In nearly all industries, marketing arbours the conventional. Imaginative, striking and memorable branding not only helps your product stand out from your competitors, but these qualities are increasingly attractive to consumers. Edgy – even controversial – brand names and trade marks have the potential to elevate your business or product. But how edgy is too edgy?
As always, the law has a lot to say on the issue. Fledgling businesses and their marketing people would do well to familiarise themselves with the relevant trade mark law when making branding decisions. A registered trade mark does two things:
- defines how your product or service is uniquely recognised, and
- legally protects your exclusive right to use your trade mark.
Acquiring a registered trade mark requires formal registration, and the trade marking process is governed by the Australian Trade Mark Act.
Are Rude or Scandalous Trademarks Illegal?
Section 42 of the Australian Trade Mark Act states that an application for the registration of a trade mark must be rejected if the trade mark contains or consists of scandalous matter, or, if it’s use would be contrary to law.
This section isn’t toothless – trade mark applications being rejected under section 42(a) for being “too scandalous” are far from unheard of. This can be (and has been) confusing for businesses, after all, a bit of scandal can be great for advertising.
What Counts as Scandalous Matter in Trade Marking?
What does the Australian Trade Mark Office or, if it comes to it, the courts, consider when deciding if a trade mark is scandalous?
Taking a look at some recent examples of trade mark applications that ran into trouble at the Australian Trade Marks Office we can see some patterns emerging. In 2003, a trade mark application for the slogan LOOK GOOD + FEEL GOOD = ROOT GOOD, in relation to a cosmetic product range, was found not to be scandalous. This decision was reached in consideration of the evolution of public taste and contemporary community standards. The decision also makes the distinction between branding that is scandalous and branding that is merely crude, explicit or in bad taste.
This reasoning was followed in the appeal decision to allow the registration of the POMMIEBASHER beer and clothing trade mark. While the initial rejection decision held that the term promoted violence and racial prejudice, the appeal decision reasoned that the term isn’t actually used in that way, that it had become part of “ordinary and acceptable, if colourful and colloquial language”.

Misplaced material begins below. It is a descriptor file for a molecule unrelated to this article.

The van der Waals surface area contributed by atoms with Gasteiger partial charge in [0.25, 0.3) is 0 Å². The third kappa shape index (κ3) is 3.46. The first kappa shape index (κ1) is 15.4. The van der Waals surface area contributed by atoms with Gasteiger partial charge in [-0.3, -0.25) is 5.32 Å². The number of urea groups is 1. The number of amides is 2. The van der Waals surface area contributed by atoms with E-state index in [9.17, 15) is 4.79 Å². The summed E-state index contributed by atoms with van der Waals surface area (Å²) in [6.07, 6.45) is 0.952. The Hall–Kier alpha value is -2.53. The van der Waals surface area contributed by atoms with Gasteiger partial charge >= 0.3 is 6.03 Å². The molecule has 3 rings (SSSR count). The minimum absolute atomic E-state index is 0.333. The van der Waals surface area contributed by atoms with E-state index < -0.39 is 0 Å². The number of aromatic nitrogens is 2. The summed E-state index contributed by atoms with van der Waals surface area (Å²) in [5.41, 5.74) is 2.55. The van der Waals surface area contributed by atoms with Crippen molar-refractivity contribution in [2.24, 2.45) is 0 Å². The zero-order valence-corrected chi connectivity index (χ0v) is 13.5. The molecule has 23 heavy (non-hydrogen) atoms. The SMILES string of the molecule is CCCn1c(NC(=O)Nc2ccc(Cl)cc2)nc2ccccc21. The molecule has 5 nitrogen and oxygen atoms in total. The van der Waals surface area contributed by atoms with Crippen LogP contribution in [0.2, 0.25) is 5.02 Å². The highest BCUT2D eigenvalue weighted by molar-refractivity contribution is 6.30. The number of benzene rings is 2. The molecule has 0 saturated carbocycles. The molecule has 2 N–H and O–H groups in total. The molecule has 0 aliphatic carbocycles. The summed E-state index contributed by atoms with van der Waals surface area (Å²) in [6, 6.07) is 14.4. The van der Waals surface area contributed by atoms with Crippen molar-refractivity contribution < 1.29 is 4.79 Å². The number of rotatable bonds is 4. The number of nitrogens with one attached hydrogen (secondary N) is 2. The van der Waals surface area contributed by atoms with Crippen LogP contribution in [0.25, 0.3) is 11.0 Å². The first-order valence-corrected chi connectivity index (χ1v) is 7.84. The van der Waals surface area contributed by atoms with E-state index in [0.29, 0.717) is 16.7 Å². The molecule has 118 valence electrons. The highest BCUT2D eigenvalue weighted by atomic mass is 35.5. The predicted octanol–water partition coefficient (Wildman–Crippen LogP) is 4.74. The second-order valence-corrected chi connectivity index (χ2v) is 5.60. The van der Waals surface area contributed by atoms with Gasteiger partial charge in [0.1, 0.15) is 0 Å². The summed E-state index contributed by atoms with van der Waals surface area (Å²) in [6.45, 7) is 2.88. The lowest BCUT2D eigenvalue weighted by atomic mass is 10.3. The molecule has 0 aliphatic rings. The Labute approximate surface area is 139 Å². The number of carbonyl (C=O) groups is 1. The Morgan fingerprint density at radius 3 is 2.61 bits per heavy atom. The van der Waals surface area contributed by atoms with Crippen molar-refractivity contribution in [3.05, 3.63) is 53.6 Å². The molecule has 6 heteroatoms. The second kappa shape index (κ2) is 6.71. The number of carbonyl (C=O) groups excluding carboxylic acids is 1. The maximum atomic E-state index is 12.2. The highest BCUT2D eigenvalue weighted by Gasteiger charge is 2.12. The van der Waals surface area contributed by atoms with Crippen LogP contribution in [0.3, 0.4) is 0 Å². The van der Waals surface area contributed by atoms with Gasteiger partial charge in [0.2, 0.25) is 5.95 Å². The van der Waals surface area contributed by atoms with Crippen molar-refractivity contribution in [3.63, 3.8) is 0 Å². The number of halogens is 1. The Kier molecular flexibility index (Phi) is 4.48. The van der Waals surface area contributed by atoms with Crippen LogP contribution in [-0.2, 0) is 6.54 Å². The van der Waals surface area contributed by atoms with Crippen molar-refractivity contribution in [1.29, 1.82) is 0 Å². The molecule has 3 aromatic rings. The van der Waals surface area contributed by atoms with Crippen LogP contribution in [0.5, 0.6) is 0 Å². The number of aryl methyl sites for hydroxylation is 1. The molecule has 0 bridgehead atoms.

This decision does prove that courts consider the way terms are used in their contemporary setting, rather than their literal meanings.
However, the threshold is not limitless.
A streetwear trade mark application including the mark KUNT was rejected due to the phonetic closeness to another English word.
The distinction between this and the above examples is that although both are somewhat controversial, it can depend on how upfront the scandalous nature appears in the wording.
Another example of a trade mark that was granted is that of ‘ABSOFCUKINGLUTELY’. This trade mark was only granted after it was amended from its original, less subtle, spelling.
Subtle and Imagination in Crude Trade Marks
It’s clear that in cases focusing on crude or explicit language, decision making bodies consider the level of subtlety and imagination utilised by the trade mark. The bottom line seems to be that a bit of creativity goes a long way in distinguishing the striking from the scandalous.
Trade Marking a ‘Scandalous’ Brand Name
Pod Legal is no stranger to these kinds of cases.
In 2012, we successfully appealed against the rejection of the NUCKIN FUTS brand name, applied for in relation to a range of nut-based snack foods. At first, the trade mark was rejected on the grounds it constituted a scandalous spoonerism. We considered this decision to be inconsistent, not only with other permissible brand names and trade marks (FAR KEW, FARKEN AWESOME, to name but two), but also out of step with common parlance, in Australia.
For better or worse, we argued, it can’t be denied that Australians are getting more and more comfortable with the F word. The Trade Marks Office agreed and accepted the NUCKIN FUTS trade mark for registration, as a consequence.
The NUCKIN FUTS case also exemplified further elements that may be considered in determining whether a trade mark is scandalous. It was considered important, for example, that the NUCKIN FUTS brand name would predominantly be marketed in pubs and not, therefore, directed at children.
This shows that consideration will be given to the sensibilities of the targeted consumer. It seems obvious and welcome that a similar trade mark would not be granted to a children’s product.
Moving Forwards with Scandalous Trade Marks
Sure enough, community standards are constantly changing. What would have caused a scandal a decade ago might not even raise an eyebrow in 2020. Nevertheless, the bottom line is that businesses should be informed of the relevant law when choosing what path their branding will take. If your brand might benefit from an edgy or shocking trade mark, that’s OK, but be prepared for legal hassles along the way.
If you’re looking to trade mark a brand involving scandalous terms, crude colloquialisms or swear words, reach out to Pod Legal for experienced support in this complex facet of trade marking in Australia.